President Donald Trump Would Keep Gas Prices Low by Stealing Iraq's Oil
The very notion that Donald Trump is actually being perceived by some as a serious contender in the 2012 presidential race is surreal enough -- but when he starts elaborating on what his actual policies would look like, we venture into the realm of full-blown absurdity. For instance, in a recent interview with ABC's George Stephanopoulos, Trump conveyed what a primary plank of his energy policy would be: Stealing Iraq's oil fields -- by force, mind you -- and siphoning the black gold straight back the US. Yes, Trump evidently believes that since the United States 'invested' some $1.5 trillion in the Iraq war, we are entitled to "the spoils" and may extract it from the sovereign nation. And this man wants to run the country. These statements are so mind-blowingly ridiculous (not to mention repulsive), that I think I'll let the segment in the interview speak for itself. (via ABC)
Trump: George, let me explain something to you. We go into Iraq. We have spent thus far, $1.5 trillion. We could have rebuilt half of the United States. $1.5 trillion. And we're going to then leave. So, in the old days, you know when you had a war, to the victor belong the spoils. You go in. You win the war and you take it.This man is actually in the lead in some polls of GOP primary hopefuls, despite breathtaking displays of a complete lack of understanding about governance or foreign policy. And the idea at the core of this particular statement -- that Iraq somehow owes the United States huge sums of cash and oil because the Bush Administration chose to invade it -- is so morally repugnant I'd rather not comment further. The fact that he thinks we have the right to take it by force makes the whole mess even more repellent.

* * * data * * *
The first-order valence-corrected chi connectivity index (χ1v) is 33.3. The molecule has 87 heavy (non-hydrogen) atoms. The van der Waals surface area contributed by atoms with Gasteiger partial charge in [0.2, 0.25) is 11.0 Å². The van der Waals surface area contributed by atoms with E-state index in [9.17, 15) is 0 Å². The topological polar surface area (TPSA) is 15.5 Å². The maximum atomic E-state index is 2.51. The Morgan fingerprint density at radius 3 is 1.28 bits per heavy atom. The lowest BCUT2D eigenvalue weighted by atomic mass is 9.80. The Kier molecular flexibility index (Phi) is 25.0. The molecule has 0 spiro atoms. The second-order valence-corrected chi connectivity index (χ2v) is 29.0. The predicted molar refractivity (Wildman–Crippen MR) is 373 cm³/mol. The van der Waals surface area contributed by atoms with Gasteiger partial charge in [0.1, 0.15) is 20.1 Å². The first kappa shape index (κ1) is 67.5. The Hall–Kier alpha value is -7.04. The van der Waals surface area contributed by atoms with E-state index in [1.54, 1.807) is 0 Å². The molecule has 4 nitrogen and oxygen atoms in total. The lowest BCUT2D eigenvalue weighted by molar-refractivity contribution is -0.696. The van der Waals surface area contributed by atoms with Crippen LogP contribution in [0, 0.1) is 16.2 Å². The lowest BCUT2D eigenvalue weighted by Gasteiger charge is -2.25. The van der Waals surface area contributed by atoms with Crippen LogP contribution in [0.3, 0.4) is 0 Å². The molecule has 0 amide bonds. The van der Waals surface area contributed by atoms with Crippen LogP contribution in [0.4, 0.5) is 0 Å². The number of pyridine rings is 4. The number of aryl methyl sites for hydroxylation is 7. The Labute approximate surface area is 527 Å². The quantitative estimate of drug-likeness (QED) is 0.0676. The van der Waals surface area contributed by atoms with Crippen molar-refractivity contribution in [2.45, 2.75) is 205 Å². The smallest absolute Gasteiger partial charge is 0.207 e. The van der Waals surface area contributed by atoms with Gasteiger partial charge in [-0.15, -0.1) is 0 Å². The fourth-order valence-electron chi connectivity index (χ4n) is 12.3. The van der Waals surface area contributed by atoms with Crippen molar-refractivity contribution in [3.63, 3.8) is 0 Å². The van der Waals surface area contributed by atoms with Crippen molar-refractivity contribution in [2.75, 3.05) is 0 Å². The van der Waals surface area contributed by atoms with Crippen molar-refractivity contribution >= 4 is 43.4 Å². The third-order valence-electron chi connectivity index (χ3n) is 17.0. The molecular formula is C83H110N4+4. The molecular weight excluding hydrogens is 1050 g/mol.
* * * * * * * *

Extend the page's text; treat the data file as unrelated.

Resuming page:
Stephanopoulos: It would take hundreds of thousands of troops to secure the oil fields.
Trump: Excuse me. No, it wouldn't at all.
Stephanopoulos: So, we steal an oil field?
Trump: Excuse me. You're not stealing. Excuse me. You're not stealing anything. You're taking- we're reimbursing ourselves- at least, at a minimum, and I say more. We're taking back $1.5 trillion to reimburse ourselves.
As preposterous as all this is, there's an unfortunate lesson to be extracted from Trump's rant: that there are far more silver-tongued politicians in the establishment who share this basic attitude. Granted, they're rarely this extreme or bizarrely justified. But the notion that we can get the oil we need to run our economy by force is hardly a new one. No one has been as brazen to iterate as much in public, but we now have definite proof that securing oil reserves was indeed at the forefront of the United States' pre-invasion planning. And few are blind to the immense role that oil production plays in geopolitical affairs, or the fact that nations' energy policies are often dictated by men who don't think too differently from Trump -- they just know better than to blab about it on national television.
It should serve to further demonstrate the pernicious impact oil dependence has on global affairs -- and why we still desperately need a leader with a forward-looking vision for energy.
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